COLUMBUS -- There are many changes between the Sonny Milano who attended his first Columbus Blue Jackets development camp a year ago after being selected 16th in the 2014 NHL Draft to the Milano who showed for his second go-around June 29 to July 2.
There weren't the persistent questions about his immediate future; whether he would fulfill his commitment to attend Boston College or play in the Ontario Hockey League.
Milano gave his answer several weeks later when he opted to play in the OHL for the Plymouth Whalers. Milano led Plymouth in scoring with 68 points, including 22 goals, in 50 games despite missing more than a month at the start of the season because of facial fractures sustained at the NHL Prospects Tournament in Traverse City, Mich., in September.
Milano came into this year's development camp around 200 pounds, about 15 pounds heavier. He's been living in Columbus this summer and taken advantage of working out with Blue Jackets players such as Brandon Dubinsky and Boone Jenner as well as several other prospects.
"They asked me to stay," Milano said of the Blue Jackets staff. "I'm not going to turn down a chance like that to be working out with the pros, being in Columbus and getting to know the area.
"I really needed to focus on gaining muscle and gaining weight. I worked hard on heavy weights. I'm maturing too, getting older. I need to keep gaining strength. I need to make harder plays on the ice. That's something they really stress; harder plays and harder passes and get better defensively like I've been doing."
Milano, 19, is a skilled and flashy left wing who had a heralded two-year stint with USA Hockey's National Team Development Program. In 2013-14 he had 87 points (29 goals, 58 assists) in 58 games to finish tied for the NTDP Under-18 team lead with Jack Eichel, who was the second pick in the 2015 NHL Draft by the Buffalo Sabres.
Milano also changed his approach from last year.
"It was a lot different considering it's my second year now," he said. "I knew what to expect coming in and performed a leadership role. I was a little bit more prepared. I was a lot more comfortable this year."
The Massapequa, N.Y., native has set his goals higher this time around.
"I do want to make the Blue Jackets this year," he said "We'll see at the regular camp in September. This is summer camp. This isn't the time to make the team."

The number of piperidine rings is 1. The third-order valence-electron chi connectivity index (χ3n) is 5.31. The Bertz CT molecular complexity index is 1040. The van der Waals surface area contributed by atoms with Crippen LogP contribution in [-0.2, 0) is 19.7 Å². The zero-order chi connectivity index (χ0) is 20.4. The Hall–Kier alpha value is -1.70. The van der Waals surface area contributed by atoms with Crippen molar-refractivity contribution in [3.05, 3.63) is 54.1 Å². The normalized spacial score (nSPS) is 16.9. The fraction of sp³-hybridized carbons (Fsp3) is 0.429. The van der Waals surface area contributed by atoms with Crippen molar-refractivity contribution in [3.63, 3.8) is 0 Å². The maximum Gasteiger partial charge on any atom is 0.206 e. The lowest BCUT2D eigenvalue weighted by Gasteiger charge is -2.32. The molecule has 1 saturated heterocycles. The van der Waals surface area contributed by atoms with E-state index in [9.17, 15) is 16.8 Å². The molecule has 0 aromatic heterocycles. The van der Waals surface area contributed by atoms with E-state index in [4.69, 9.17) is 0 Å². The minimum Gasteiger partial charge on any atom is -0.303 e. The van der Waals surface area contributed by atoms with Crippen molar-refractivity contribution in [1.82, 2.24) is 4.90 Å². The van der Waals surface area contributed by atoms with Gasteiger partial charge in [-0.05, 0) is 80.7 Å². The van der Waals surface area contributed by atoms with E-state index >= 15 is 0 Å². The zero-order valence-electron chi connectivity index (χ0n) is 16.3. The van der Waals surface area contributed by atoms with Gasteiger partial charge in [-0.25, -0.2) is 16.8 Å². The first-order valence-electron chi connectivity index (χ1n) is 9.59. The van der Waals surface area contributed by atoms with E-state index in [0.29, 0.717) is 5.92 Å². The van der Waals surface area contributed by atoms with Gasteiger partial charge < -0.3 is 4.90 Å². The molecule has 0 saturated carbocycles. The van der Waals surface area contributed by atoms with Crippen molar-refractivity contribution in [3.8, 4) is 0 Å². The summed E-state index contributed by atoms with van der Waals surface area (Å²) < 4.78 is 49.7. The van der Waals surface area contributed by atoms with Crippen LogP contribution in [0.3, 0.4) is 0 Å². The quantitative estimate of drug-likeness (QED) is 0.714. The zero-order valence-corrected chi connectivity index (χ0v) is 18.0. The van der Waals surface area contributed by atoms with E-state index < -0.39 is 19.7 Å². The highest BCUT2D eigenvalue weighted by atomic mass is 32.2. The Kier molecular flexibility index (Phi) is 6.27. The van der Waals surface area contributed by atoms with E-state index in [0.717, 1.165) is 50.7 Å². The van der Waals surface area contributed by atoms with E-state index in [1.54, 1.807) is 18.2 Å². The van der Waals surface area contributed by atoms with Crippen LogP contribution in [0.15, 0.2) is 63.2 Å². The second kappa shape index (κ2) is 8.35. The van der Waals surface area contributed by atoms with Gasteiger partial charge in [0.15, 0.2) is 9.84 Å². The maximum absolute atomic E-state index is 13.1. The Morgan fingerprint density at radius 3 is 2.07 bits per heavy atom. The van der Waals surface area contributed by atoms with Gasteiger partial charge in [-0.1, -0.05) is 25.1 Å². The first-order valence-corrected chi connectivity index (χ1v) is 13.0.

He's buoyed by the number of rookies Columbus used last season, although some of that was out of necessity because of the inordinate amount of injuries. Forwards Alexander Wennberg, Marko Dano, Kerby Rychel and Josh Anderson, and goalie Anton Forsberg, made their NHL debuts.
"You see those guys do well and it gives you a little more confidence thinking if they can do it I can do it too," Milano said.
But there are no guarantees that Milano will be in a Columbus uniform this season; he likely will be with the Lake Erie Monsters of the American Hockey League to start the season.
"Guys are on their own schedule when they're going to make it," Blue Jackets development coach Chris Clark said. "Some mature quicker than others. Some will make it in a year. Some guys will make it out of their first training camp or it might take three or four years. There's no magic formula. I wish there was."
Milano's ascension in the organization was quickened when he was promoted to the AHL for the final 10 games of the 2014-15 season. The Springfield Falcons (the Blue Jackets affiliate at the time) were in the playoff picture, and Milano fit right in.
He got his first professional point 4:43 into his debut when he assisted on Luke Adams' goal.
"It was unbelievable," Milano said. "Every single game I played in was a playoff game because we were battling for a spot. It was really intense."
Springfield coach Jared Bednar said Milano embraced the pressure.
"That's what you're looking for," Bednar said. "That's what elite players strive for. They want the puck on their stick. He was excited to be put in those situations to help the team and he did."
Milano finished with five assists in 10 games. And even though he had a minus-7 rating, Bednar was pleased with Milano's effort.
"When you have a talent like that, as a coach you're often worried about the defensive side of the game and how's going to be able to defend and how responsible he'll be, but that's where I was most pleasantly surprised," Bednar said. "He needs to get bigger and stronger but there's no denying his talent, skating ability and ability to make plays with offensive instincts.
"It's not an easy transition coming out of juniors to the American Hockey League, especially at the end of the year when everything is ramped up. That can be an eye-opening experience for some guys. I thought he handled it very well. He stepped into our team and gave us a little boost that we needed."
The June 30 trade that brought Chicago Blackhawks left wing Brandon Saad to Columbus for forwards Artem Anisimov, Dano, Jeremy Morin and Corey Tropp could present opportunities for prospects such as Milano and Oliver Bjorkstrand.
"I don't want to get ahead of myself on that," Milano said. "I still have to prove myself. I have to come to camp and give 100 percent and see where it takes me. After that, it's out of my control."